Question: My friends and I have lived in the house we leased for one year. We’d been there for three months before the lady next door got sick of us and complained to the city about everything we did. Well, two to three days after receiving a warning by mail, our landlord served us with a legal notice to terminate our tenancy in a matter of days for creating a nuisance. That’s exactly what we did — we moved out and surrendered the property. Now he’s telling us we owe him the rent until someone else moves in and that we don’t get our deposit back. Is this legal, and if it is or isn’t, what should I proceed to do?

Tenants’ attorney Kellman replies:

This is an example of what is wrong with many legal notices, which do not mean what they appear to say. Your notice stated in what appeared to be clear language that you had a certain limited number of days to either move out and forfeit the lease or be sued for eviction. You chose to move out and forfeit the lease. Unfortunately, the forfeiture referred to in this notice did not mean that the lease is canceled. It really means you forfeit your rights of possession under the lease and whatever defenses you may have had in that case, but the landlord keeps all theirs. In other words, moving out only avoided the eviction case but by doing so, you admitted liability for the claim against you and damages including possibly the balance of rent owed on the lease. This problem also occurs in notices that demand you pay the rent or move out within three days. Same situation. If you do not pay and simply move, you again forfeit your defenses to the case and admit liability for what is claimed owed. The allegation of nuisance against you could have been disputed. If the neighbor could not prove significant nuisance behavior against you, you could have won the case and preserved your tenancy. Seek legal advice before taking action on any such legal notice.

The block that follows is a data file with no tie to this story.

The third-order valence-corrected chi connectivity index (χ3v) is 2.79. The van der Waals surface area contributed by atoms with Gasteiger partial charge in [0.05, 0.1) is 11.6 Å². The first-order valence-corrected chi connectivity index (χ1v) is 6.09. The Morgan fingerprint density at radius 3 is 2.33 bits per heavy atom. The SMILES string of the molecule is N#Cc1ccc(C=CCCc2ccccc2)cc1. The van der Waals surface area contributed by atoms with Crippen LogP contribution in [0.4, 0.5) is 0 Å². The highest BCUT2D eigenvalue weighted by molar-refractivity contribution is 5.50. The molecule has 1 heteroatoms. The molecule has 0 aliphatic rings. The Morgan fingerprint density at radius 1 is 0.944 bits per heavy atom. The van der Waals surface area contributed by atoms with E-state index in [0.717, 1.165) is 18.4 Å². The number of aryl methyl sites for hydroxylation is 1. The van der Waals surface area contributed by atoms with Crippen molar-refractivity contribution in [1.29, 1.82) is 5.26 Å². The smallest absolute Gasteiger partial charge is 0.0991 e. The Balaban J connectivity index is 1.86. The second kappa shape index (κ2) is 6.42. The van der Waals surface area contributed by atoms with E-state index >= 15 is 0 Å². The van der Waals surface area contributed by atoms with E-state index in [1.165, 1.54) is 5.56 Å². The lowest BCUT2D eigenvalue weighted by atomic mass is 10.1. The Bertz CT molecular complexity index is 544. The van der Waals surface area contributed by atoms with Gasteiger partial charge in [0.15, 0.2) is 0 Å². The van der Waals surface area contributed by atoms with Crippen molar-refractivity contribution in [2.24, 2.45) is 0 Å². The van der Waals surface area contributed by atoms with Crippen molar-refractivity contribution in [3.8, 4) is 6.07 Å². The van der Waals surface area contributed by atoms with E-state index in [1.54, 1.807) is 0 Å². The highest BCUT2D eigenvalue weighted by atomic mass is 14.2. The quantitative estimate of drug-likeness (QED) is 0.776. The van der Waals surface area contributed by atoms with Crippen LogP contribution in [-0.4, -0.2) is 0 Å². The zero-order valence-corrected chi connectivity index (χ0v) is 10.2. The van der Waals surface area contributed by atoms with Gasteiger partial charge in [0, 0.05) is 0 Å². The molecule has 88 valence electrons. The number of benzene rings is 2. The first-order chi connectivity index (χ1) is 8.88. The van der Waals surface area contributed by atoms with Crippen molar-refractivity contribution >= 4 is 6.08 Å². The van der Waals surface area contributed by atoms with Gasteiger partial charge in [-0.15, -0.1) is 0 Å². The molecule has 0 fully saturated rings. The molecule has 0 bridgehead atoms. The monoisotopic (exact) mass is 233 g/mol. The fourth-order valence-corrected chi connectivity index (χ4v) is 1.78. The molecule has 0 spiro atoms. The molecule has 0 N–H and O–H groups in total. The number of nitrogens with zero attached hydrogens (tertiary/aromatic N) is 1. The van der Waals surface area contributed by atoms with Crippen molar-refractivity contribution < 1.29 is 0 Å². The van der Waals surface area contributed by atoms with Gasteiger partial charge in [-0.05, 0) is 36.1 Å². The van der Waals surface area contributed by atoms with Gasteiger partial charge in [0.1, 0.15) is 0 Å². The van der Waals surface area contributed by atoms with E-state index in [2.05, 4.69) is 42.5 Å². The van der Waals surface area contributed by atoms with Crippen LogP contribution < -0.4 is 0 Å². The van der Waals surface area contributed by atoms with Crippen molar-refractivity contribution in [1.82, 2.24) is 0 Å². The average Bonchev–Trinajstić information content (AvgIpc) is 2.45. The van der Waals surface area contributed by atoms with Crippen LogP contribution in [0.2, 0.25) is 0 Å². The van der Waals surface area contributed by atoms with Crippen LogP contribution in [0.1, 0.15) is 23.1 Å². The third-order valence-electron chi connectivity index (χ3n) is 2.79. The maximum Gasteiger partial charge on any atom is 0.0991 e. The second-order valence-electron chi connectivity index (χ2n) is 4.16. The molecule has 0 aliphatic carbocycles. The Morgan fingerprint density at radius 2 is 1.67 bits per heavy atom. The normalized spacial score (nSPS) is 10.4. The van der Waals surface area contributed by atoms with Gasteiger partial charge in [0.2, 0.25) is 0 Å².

This column on issues confronting tenants and landlords is written by property manager Robert Griswold, author of “Property Management for Dummies” and co-author of “Real Estate Investing for Dummies,” and San Diego attorneys Steven R. Kellman, director of the Tenant’s Legal Center, and James McKinley, member of the Moffitt & Associates law firm, which represents landlords.

E-mail your questions to Rental Q&A at

Questions should be brief and cannot be answered individually.